Two review authors (CML, NB) independently assessed the risk of bias for each included study by means of the Newcastle Ottawa quality assessment scales (NOS) for cohort and case-control studies.[27] Each study can be awarded up to nine stars, with a higher amount of stars reflecting a lower risk of bias, and we considered seven stars or more as a low risk of bias. In addition, we assessed in more depth the risk of selection bias (representativeness of the cohorts, cases and controls), information bias (ie recall bias of exposure, attrition bias for outcome), and confounding (including confounding by indication), and potential conflicts of interest.[28]

Data Synthesis

Data were analysed using Stata (metan package; StataCorp version 14). Random-effects modelling was used to pool the OR with 95% confidence intervals (CIs), based on the adjusted estimates. Since all outcomes are rare (<10%), risk ratios and odds ratios should be equivalent; yet if odds ratios were not reported, these were calculated based on the available crude numbers (so no measurements needed to be transformed).[29] A "treatment arm" continuity correction accounting for unbalanced groups was used to include studies with zero events in one arm, which takes into account the ratio of the group sizes,[30] yet a sensitivity analyses excluding these trials was presented where appropriate. Studies without events in both arms were excluded (since not always clear which outcomes were investigated in each study). Gestational weight and age could not be pooled, since rarely reported for both the exposed and comparison groups. Results on each outcome were only presented if reported in two or more studies. The I-square test shows the proportion of heterogeneity between studies, and was categorised as low (25%-50%), moderate (51%-75%), or high (>75%) statistical heterogeneity.[31] Subgroup analyses were used to the sources of heterogeneity, and were based on PPI type, study design and different trimester if at least two studies could be included. If different estimates could be used, adjusted results were preferred above unadjusted, and early pregnancy exposure (1st trimester) above late (2nd/3rd exposure) for congenital malformations, and late pregnancy for the other outcomes, unless otherwise specified.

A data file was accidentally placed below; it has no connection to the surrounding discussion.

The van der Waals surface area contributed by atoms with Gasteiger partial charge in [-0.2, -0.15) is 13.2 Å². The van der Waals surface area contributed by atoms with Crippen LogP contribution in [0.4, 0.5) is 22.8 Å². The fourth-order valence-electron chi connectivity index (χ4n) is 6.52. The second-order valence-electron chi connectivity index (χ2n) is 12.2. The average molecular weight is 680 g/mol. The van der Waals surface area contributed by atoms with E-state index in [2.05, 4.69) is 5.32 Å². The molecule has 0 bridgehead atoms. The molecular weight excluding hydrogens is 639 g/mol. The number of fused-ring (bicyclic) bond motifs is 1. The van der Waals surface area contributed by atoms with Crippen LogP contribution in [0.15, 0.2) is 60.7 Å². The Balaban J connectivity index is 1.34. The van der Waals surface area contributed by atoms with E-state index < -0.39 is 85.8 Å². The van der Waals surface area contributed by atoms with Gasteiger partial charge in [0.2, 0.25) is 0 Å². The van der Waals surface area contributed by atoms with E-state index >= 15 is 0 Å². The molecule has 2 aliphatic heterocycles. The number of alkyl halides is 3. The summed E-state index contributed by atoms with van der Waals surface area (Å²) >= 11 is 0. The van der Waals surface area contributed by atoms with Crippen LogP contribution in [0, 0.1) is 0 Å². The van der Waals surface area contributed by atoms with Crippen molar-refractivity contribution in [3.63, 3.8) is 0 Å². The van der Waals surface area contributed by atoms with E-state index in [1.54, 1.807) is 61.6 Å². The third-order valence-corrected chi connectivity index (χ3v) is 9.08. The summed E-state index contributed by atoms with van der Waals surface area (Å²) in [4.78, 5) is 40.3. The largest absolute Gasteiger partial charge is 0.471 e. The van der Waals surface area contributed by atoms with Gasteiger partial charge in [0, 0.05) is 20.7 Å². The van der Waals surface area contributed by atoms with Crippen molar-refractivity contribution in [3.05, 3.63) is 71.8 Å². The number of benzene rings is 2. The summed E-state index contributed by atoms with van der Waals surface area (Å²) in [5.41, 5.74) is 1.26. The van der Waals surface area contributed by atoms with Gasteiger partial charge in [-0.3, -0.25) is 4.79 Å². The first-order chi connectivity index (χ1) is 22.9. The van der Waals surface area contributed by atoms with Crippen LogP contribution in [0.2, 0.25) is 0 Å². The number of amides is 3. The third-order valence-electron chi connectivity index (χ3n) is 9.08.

From a developmental perspective, it is not expected that any exposure would increase the risk of all congenital malformations, since in reality a teratogen only affects a limited number of malformations. Yet the overall risk is what is generally reported in many studies, which may show associations if the effect sizes for the specific malformations are sufficiently high. In order to include as many studies as possible in the analyses for congenital malformations (to increase power), studies only reporting on specific malformations were also included unless otherwise specified. If these different malformations could not be combined into one risk estimate, the estimate of the outcome with the highest number of exposed cases was included. Since it is unexpected that teratogens increase the risk of all congenital malformations, specific malformations were assessed separately if feasible. Influence meta-analyses were conducted to investigate the influence of each individual study on the overall meta-analysis summary estimate. For the cumulative meta-analysis, all studies are sorted by the year of publication, and each line represents the accumulated effect of this study and all studies published earlier.[32] Symmetry of the funnel plots was assessed visually, and statistically by means of the Egger test, to assess small study effects (publication bias).[33]